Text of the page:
[BOOK REVIEW] The Unnamed

Joshua Ferris is a gifted author. His ability to enrapture my attention for the entirety of the novel is mark enough of that talent, but to also have me think about life, love, and the existence of the soul while in the midst of a conversation about Buffy the Vampire Slayer is a glimpse into the realm of sincere artistry.

Did I like the book? “Yes,” is the short answer. The long answer is that this is one of those books that you read and can never “unread” in how you look at the subjects of mental illness, true despair, distribution of wealth, and philanthropy for humanity. Between the various guesses I made as to what sort of disorder would cause Tim Farnsworth to walk until his body gave out, to how he could simultaneously devalue and super-value his marriage and family to the point of forsaking his own life. This book was very deep and somehow managed to keep my attention for short spurts and long reading sessions. I have not read anything else by Joshua Ferris, but I think I will have to check out his other work, having read this one.

The story centers around Tim Farnsworth, who is a successful lawyer in New York, and his wife Jane and his college age daughter Becca. The story starts with Tim already in a long struggle to name and dominate a disorder that is unidentified. His disorder interrupts at random and causes Tim to walk with absolute intensity along an undetermined route. Jane eventually receives a call hours later and miles away from home to come and pick up Tim from random places. What follows is a story of a man who tries, fails, and tries again to bring order to the chaos and sense to the insanity of his life, the disorder, and reasons behind both.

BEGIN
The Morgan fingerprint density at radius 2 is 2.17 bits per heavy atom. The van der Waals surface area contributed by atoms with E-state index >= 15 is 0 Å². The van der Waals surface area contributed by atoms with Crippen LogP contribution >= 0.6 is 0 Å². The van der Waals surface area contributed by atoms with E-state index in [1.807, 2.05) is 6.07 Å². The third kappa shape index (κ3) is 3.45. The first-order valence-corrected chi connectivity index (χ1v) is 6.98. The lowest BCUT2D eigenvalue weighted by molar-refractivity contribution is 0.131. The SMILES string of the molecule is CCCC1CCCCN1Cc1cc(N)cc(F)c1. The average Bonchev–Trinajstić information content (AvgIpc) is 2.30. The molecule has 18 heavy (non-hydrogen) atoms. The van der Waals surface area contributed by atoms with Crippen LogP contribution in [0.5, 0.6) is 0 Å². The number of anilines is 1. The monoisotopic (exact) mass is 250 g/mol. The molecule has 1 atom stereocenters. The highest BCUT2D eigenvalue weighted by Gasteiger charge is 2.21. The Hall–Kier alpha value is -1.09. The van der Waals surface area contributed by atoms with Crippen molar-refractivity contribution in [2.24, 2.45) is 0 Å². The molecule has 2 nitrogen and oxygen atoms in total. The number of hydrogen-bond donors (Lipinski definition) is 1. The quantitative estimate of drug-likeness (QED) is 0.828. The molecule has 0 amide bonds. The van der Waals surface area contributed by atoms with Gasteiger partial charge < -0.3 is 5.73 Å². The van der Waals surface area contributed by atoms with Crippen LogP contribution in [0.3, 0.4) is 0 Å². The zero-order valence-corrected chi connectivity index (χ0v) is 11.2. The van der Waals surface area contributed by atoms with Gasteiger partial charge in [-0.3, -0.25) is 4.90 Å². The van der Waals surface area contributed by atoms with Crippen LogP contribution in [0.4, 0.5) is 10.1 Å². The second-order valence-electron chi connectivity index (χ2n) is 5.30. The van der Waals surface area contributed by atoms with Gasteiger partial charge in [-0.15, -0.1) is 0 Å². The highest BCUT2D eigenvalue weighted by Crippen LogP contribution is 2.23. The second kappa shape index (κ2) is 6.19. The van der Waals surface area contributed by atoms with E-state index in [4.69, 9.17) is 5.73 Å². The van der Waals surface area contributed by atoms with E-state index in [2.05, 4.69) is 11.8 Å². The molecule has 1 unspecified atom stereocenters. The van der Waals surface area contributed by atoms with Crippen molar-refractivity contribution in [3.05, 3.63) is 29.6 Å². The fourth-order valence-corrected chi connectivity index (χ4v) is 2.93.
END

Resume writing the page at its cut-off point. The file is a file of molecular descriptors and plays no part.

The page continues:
Ferris sometimes ventured into the land of too many analogies as we are all prone to do, but his scenery work was what hooked me. I can see the mountain valley landscape and gas station parking lot as well as I could know what Tim’s house smelled like and how fast the car was driving. That ability to engage my mind’s eye is not found with every author, and I appreciated Ferris’ ability to enrapture my imagination.

This is a book that is recommended for 18+. I especially enjoyed it because it brings in the dynamic of marriage that you can only understand if you have been there. I do not recommend it to teenage readers for the heavy subject matter, a lot of loss and tragedy, but also because there are things that this family deals with that a teenager has not probably even thought about yet and may find utterly confusing. That being said, it was a wonderful ride and I look forward to perusing the rest of Joshua Ferris’s literary catalogue.

The opinions expressed in this review are those of the author.  The author was provided with a complimentary review copy of the book.

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